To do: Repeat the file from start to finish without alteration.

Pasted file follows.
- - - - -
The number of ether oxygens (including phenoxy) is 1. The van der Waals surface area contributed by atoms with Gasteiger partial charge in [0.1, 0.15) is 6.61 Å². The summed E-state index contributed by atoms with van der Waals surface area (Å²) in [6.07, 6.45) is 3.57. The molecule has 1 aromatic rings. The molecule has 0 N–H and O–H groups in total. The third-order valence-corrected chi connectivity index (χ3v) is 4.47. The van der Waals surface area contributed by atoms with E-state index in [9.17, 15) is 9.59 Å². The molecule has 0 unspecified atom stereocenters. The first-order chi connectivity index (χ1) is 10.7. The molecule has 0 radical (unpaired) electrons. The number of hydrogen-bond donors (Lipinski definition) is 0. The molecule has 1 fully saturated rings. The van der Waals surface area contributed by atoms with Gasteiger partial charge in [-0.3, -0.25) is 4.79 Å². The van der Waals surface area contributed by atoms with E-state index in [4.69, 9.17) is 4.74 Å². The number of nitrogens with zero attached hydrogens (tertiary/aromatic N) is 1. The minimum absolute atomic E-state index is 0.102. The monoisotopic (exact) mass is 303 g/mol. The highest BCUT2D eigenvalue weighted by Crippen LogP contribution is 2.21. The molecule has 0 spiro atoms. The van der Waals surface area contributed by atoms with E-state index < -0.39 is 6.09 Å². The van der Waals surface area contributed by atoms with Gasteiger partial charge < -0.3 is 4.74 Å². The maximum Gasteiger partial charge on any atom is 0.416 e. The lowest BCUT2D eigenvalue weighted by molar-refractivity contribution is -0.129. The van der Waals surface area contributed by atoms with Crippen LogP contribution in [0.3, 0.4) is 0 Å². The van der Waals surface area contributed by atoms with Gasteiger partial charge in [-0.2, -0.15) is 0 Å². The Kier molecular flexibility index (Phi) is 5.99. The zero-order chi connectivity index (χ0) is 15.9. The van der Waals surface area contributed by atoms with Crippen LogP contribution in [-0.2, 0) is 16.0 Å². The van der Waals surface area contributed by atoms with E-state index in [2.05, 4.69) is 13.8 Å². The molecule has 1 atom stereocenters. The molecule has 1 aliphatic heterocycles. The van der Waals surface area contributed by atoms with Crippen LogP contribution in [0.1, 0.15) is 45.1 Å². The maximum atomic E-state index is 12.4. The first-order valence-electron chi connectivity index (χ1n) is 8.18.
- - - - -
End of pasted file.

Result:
The number of ether oxygens (including phenoxy) is 1. The van der Waals surface area contributed by atoms with Gasteiger partial charge in [0.1, 0.15) is 6.61 Å². The summed E-state index contributed by atoms with van der Waals surface area (Å²) in [6.07, 6.45) is 3.57. The molecule has 1 aromatic rings. The molecule has 0 N–H and O–H groups in total. The third-order valence-corrected chi connectivity index (χ3v) is 4.47. The van der Waals surface area contributed by atoms with E-state index in [9.17, 15) is 9.59 Å². The molecule has 0 unspecified atom stereocenters. The first-order chi connectivity index (χ1) is 10.7. The molecule has 0 radical (unpaired) electrons. The number of hydrogen-bond donors (Lipinski definition) is 0. The molecule has 1 fully saturated rings. The van der Waals surface area contributed by atoms with Gasteiger partial charge in [-0.3, -0.25) is 4.79 Å². The van der Waals surface area contributed by atoms with E-state index in [4.69, 9.17) is 4.74 Å². The number of nitrogens with zero attached hydrogens (tertiary/aromatic N) is 1. The minimum absolute atomic E-state index is 0.102. The monoisotopic (exact) mass is 303 g/mol. The highest BCUT2D eigenvalue weighted by Crippen LogP contribution is 2.21. The molecule has 0 spiro atoms. The van der Waals surface area contributed by atoms with E-state index < -0.39 is 6.09 Å². The van der Waals surface area contributed by atoms with Gasteiger partial charge < -0.3 is 4.74 Å². The maximum Gasteiger partial charge on any atom is 0.416 e. The lowest BCUT2D eigenvalue weighted by molar-refractivity contribution is -0.129. The van der Waals surface area contributed by atoms with Crippen LogP contribution in [0.3, 0.4) is 0 Å². The van der Waals surface area contributed by atoms with Gasteiger partial charge in [-0.2, -0.15) is 0 Å². The Kier molecular flexibility index (Phi) is 5.99. The zero-order chi connectivity index (χ0) is 15.9. The van der Waals surface area contributed by atoms with Crippen LogP contribution in [-0.2, 0) is 16.0 Å². The van der Waals surface area contributed by atoms with E-state index in [2.05, 4.69) is 13.8 Å². The molecule has 1 atom stereocenters. The molecule has 1 aliphatic heterocycles. The van der Waals surface area contributed by atoms with Crippen LogP contribution in [0.1, 0.15) is 45.1 Å². The maximum atomic E-state index is 12.4. The first-order valence-electron chi connectivity index (χ1n) is 8.18.